### Lei Mao

Machine Learning, Artificial Intelligence, Computer Science.

# Newton-Raphson Method

### Introduction

Given a function $f$, sometimes we would like to find one of its roots, i.e., the value of x for which $f(x) = 0$. Computing its analytical root might be difficult, but we could use some approximate algorithms to find an approximate root.

In this blog post, I would like to discuss the Newton-Raphson Method, which is commonly used for finding the approximate root of a given function.

### Newton-Raphson Method

The Newton-Raphson method is simple. Given a function $f$, its derivative $f’$, and an initial guess $x_0$, the approximate root after $n$ iterations is

$x_{1} = x_0 - \frac{f(x_0)}{f^{\prime}(x_0)}$ $x_{n+1} = x_n - \frac{f(x_n)}{f^{\prime}(x_n)}$

To “animate” the iterative process, we have

The derivation of the update function is also simple. At any iteration $n$, the function of the line is

$y = f^{\prime}(x_n)(x - x_n) + f(x_n)$

When $y = 0$,

$x = x_n - \frac{f(x_n)}{f^{\prime}(x_n)}$

### Newton-Raphson Method VS Binary Search Method

There is another conventional algorithm that could be used for root searching, which is the binary search method. Here, we have implemented both the Newton-Raphson method and the binary search method for finding the root of a specific function.

The Newton-Raphson method and the binary search method have slightly different input signatures, which might be applied to different scenarios. Although without rigorous proof, it seems that the convergence of the Newton-Raphson method is faster than the binary search method.

# find_root.py
from typing import Callable

def binary_search_approximate_root(f: Callable[[float], float], n: int,
x_low: float, x_high: float):
assert f(x_low) * f(x_high) <= 0
for _ in range(n):
x_mid = (x_low + x_high) / 2
if f(x_low) * f(x_mid) >= 0:
x_low = x_mid
else:
x_high = x_mid
return x_mid

def newton_approximate_root(f: Callable[[float], float],
f_prime: Callable[[float], float], n: int,
x: float) -> float:
for _ in range(n):
x = x - f(x) / f_prime(x)
return x

def f(x: float) -> float:
return x**2 - 4 * x - 7

def f_prime(x: float) -> float:
return 2 * x - 4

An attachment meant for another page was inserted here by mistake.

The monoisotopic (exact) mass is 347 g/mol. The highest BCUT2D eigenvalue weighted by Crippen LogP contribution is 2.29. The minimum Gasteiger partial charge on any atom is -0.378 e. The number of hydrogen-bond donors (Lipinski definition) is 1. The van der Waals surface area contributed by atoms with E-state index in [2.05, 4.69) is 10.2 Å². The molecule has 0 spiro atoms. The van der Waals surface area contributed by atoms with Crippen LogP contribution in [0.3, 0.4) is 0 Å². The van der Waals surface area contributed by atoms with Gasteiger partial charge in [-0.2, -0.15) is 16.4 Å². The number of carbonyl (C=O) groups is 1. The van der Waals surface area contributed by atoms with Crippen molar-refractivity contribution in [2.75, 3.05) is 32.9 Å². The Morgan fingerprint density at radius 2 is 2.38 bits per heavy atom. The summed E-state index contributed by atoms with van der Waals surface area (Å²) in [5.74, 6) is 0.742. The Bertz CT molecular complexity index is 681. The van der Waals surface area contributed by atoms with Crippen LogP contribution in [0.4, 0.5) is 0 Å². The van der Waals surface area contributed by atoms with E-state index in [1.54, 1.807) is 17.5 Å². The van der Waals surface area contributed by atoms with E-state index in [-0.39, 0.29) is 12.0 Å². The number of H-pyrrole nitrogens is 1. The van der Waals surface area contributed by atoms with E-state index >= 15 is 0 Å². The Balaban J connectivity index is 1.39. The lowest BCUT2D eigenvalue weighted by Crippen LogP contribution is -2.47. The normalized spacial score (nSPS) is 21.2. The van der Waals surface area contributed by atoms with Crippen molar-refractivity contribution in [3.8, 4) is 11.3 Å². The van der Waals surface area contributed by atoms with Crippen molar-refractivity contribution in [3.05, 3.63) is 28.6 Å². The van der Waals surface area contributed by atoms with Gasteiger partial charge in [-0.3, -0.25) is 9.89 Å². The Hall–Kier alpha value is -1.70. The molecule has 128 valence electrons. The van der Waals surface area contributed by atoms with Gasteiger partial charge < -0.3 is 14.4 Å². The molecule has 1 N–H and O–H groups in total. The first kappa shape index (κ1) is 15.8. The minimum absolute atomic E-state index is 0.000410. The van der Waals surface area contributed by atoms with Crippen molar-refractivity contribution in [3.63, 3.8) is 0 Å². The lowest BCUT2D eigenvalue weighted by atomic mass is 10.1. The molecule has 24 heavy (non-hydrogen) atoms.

newton_root = newton_approximate_root(f=f, f_prime=f_prime, n=4, x=5)

print("Newton approximate root: {}".format(newton_root))
assert (abs(f(newton_root)) < 1e-8)

bs_root = binary_search_approximate_root(f=f, n=50, x_low=0, x_high=10)
print("Binary search approximate root: {}".format(bs_root))
assert (abs(f(bs_root)) < 1e-8)


To execute the program, we run the following command in the terminal.

$python find_root.py Newton approximate root: 5.3166247903554 Binary search approximate root: 5.3166247903554  In order to find one of the roots of$f(x) = x^2 - 4x - 7$, we could see from the example above that despite the difference in input signature it took 4 iterations and 50 iterations for the Newton-Raphson method and the binary search method, respectively. ### Newton-Raphson Method for Multiple Variables # find_multivariate_root.py from typing import Callable def newton_approximate_root_two_variables(f: Callable[[float, float], float], f_prime_1: Callable[[float, float], float], f_prime_2: Callable[[float, float], float], n: int, x_1: float, x_2: float) -> float: for _ in range(n): x_1 = x_1 - f(x_1, x_2) / f_prime_1(x_1, x_2) x_2 = x_2 - f(x_1, x_2) / f_prime_2(x_1, x_2) return x_1, x_2 def g(x_1: float, x_2: float) -> float: return x_1**2 - x_1 * x_2 + x_2**2 - 6 def g_prime_1(x_1: float, x_2: float) -> float: return 2 * x_1 - x_2 def g_prime_2(x_1: float, x_2: float) -> float: return -x_1 + 2 * x_2 newton_root = newton_approximate_root_two_variables(f=g, f_prime_1=g_prime_1, f_prime_2=g_prime_2, n=6, x_1=5, x_2=5) print("Newton approximate root: {}".format(newton_root)) assert (abs(g(*newton_root)) < 1e-8)  To execute the program, we run the following command in the terminal. $ python find_multivariate_root.py
Newton approximate root: (2.805487102886944, 1.0914051717803375)


The Newton-Raphson method still worked very well for finding the root of the two-variable function $f(x_1, x_2) = x_1^2 - x_1 x_2 + x_2^2 - 6$. In principle, it could also be generalized to finding the root of functions that has more variables.

### Caveats

No algorithm will always work, so does the Newton-Raphson method. There are scenarios where the Newton-Raphson method fails. If interested, please check the Wikipedia on this topic.